"The robb'd that smiles, steals something from the thief." - William Shakespeare, Othello
And so to the theatre. The previous post mentioned the sitcom about Selwyn Froggitt. At exactly the same time that was being made in YTV's Kirkstall Road studios they were also making the far superior 'Rising Damp'. It is fitting therefore that I have just been to see a play by Eric Chappell, the man who put the words into the mouth of Rigsby, and who was obliged to write a lot more of them because Leonard Rossiter spoke so quickly.
'Theft' is described as a comedy thriller, but turns out not to involve any thrills at all. However, it provides sufficient laughs and so we'll let that pass. One doesn't have to be a devotee of Priestley to see that Chappell had 'An Inspector Calls' in his mind when he wrote it, with an outsider who may not be what he seems to be disturbing a superficially comfortable bourgeois status quo. The writer is mostly known for his dialogue, but here he also provides the main character with a most amusing entrance. I saw Northern Broadsides use a similar coup de theatre in their production of Dario Fo's 'Accidental Death of an Anarchist' a few years ago and once again it was most effective here.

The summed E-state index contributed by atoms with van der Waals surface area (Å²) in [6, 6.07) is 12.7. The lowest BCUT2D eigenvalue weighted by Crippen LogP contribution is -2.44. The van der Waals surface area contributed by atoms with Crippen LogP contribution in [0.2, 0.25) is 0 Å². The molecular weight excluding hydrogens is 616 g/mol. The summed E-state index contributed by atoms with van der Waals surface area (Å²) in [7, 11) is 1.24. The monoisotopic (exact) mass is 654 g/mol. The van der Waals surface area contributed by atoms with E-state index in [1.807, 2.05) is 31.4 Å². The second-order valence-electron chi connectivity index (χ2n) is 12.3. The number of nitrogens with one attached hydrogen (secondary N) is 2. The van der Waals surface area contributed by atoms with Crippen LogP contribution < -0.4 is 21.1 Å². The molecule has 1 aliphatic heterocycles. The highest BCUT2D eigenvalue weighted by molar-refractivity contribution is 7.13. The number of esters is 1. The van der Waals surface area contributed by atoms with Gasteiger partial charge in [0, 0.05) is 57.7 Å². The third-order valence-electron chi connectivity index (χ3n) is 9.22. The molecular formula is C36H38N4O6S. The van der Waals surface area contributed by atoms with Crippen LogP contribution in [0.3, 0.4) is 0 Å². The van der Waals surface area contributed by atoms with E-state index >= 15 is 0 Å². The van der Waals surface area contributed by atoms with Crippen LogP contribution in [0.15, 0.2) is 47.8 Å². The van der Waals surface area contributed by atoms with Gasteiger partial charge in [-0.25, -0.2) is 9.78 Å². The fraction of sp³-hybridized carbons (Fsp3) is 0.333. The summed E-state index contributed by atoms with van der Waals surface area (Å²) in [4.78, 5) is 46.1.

And since we're on the subject of theft:
“And America, too, is a delusion, the grandest one of all. The white race believes - believes with all its heart - that it is their right to take the land. To kill Indians. Make war. Enslave their brothers. This nation shouldn't exist, if there is any justice in the world, for its foundations are murder, theft, and cruelty.” - Colson Whitehead
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